Friday, November 22, 2019

Angelico Press Launches New Series “Catholic Traditionalist Classics” with Houghton’s Mitre and Crook

Fr Bryan Houghton (1911-1992)
It is with great joy that I share an important development in the world of publishing: the launch of a new series by Angelico Press, Catholic Traditionalist Classics, that will bring back into print — for the benefit especially of younger readers born after the apocalypse — many fine works from the early years of the traditional movement, and until now difficult or impossible to acquire. The series is inaugurated, appropriately enough, with a towering classic: Fr. Bryan Houghton’s deliciously witty novel Mitre and Crook of 1979.

When the publisher asked me for an endorsement, I wrote (without any back-cover hyperbole) that I had read Mitre and Crook on a lark years ago and instantly fell in love. Bryan Houghton was the Robert Hugh Benson of the postconciliar crisis. He brilliantly portrays a bishop, Edmund Forester, who with equal parts cleverness and courage orchestrates a complete restoration of Catholic tradition in his backwater diocese. The novel is written in the form of letters from Bishop Forester to his presbyterate and to various allies and enemies, local and abroad; the epistolary narration is suspenseful and gripping. Along the way we are treated to a scorching portrait of the souls of reformists, unbelievably narrow in mind and oblivious to spiritual realities.

Although Houghton’s book appeared exactly 40 years ago, his characters read as if we met them yesterday, or will meet them tomorrow, now that the Church has entered into a second winter under a second Paul VI, with who knows who or what will follow next. Indeed, at one point Bishop Forester writes:
You ask me what I think will be the future of the Church. My dear Father, I have not a clue. I am not a defeatist because I believe in God. On the other hand I am a great believer in failure because it gives Divine Providence a chance. It is because in this year of grace the Church has the appearance and odour of a dung-heap that God will use it to manure the most exquisite flowers, fragrant with the odour of sanctity.

If you have not read this exceptionally creative and insightful work, I encourage you to do so. You will find it a moving tale, exhilarating in its denouement, and breathtakingly relevant. It will take you to a new level in your appreciation of Catholic tradition — as a classic is supposed to do.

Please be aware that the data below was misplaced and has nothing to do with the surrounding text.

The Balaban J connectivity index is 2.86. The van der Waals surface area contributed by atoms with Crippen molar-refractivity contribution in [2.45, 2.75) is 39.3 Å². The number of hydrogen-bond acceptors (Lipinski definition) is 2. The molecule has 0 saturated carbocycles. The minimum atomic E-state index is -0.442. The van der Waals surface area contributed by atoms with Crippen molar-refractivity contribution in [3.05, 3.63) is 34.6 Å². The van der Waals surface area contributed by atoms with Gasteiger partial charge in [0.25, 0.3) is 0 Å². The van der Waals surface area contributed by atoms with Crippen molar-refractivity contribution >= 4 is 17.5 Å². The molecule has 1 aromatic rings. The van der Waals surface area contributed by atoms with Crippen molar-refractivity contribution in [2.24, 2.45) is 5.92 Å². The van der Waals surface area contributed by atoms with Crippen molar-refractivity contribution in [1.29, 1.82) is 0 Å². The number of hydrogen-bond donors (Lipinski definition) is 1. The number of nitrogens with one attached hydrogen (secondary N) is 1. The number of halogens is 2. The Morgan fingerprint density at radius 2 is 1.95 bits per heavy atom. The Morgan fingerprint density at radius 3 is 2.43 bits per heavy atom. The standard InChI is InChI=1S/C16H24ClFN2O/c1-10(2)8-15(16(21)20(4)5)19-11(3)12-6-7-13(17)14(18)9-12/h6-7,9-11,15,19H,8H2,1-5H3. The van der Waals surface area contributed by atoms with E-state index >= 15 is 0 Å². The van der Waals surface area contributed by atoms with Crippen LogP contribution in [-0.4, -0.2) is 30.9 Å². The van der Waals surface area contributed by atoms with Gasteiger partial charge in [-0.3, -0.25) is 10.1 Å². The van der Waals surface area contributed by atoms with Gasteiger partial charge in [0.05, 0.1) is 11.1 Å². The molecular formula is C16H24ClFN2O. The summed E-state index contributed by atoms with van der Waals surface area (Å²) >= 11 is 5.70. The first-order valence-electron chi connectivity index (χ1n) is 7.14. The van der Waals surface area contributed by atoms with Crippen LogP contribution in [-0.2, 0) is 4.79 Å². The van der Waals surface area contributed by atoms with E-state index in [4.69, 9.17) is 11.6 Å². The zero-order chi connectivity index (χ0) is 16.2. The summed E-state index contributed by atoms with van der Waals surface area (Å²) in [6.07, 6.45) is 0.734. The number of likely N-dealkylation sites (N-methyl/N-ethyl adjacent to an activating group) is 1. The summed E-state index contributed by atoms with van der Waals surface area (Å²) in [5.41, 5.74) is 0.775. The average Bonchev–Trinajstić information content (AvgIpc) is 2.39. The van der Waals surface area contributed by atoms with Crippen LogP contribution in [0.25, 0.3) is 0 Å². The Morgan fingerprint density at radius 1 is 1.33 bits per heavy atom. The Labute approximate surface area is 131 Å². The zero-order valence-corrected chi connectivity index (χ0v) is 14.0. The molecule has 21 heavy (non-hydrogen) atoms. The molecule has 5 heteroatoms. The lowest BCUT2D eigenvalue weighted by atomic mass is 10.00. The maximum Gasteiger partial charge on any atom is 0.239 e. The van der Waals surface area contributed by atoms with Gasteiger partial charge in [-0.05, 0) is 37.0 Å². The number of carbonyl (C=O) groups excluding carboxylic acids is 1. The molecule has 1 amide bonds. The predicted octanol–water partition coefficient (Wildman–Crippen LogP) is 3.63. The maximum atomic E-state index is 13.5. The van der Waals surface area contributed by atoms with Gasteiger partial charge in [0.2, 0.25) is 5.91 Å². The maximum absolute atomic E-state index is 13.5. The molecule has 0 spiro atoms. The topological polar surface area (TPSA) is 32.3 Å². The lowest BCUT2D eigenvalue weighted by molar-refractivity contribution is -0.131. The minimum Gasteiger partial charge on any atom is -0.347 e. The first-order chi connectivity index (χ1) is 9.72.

This book would make an outstanding Christmas gift, especially for priests, whether already fully on board or moving in the right direction, and — dare one say? — for bishops, too. It’s about time that one of them, in flesh and blood, took this novel’s protagonist as a template.

Some quotations to whet the appetite . . .
The very volume of changes in the Church since Vatican II is sufficient to guarantee that most of them are for the worse. It is inconceivable that over the past two thousand years the Church has manifested and expressed the Faith so badly that any and every change must be for the better. If that were so, she would lose all credibility. What is conceivable, on the other band, is that some of the changes may have been for the better and some not. But this possibility is one which we are not allowed even to discuss. To do so is disloyal, divisive and conducive to schism. Every change is for the better; there has not been the least error, the slightest slip.
Now, in the revolution through which the Church is passing there is a victim which has suffered even more than the Mass. It is Confession, the Sacrament of Penance. The revolution claims to be a “renewal.” From the dawn of history there have been renewals and revivals. All have had the same message in a thousand forms: “Repent and do penance! God may yet relent and forgive.” The present renewal is unique: instead of repentance, permissiveness is preached, the Sacrament of Penance is neglected, and the confessionals abandoned.
How can anyone dare stamp on other people’s sentiments? Who has given them permission? “The hankering after the Old Mass is pure sentimentality.” Of course it is, and that is precisely why it is sacrosanct.
More harm is done by charity at the expense of others than by direct injustice. Even in civil life, a miscarriage of justice is less harmful to society than charity to hardened criminals.
I might be prepared to look at a new Mass form if it magnified God still more and exalted Him still higher; if it lowered man still further in the imagination of his heart; if the mysteries appeared more wondrous and the doctrines more luminous; if the language was more noble and the images grander. But look what we have been given: the exaltation of man and the humiliation of God; the evacuation of mystery, and ambiguity in doctrine; the flattest of images in pidgin vernacular.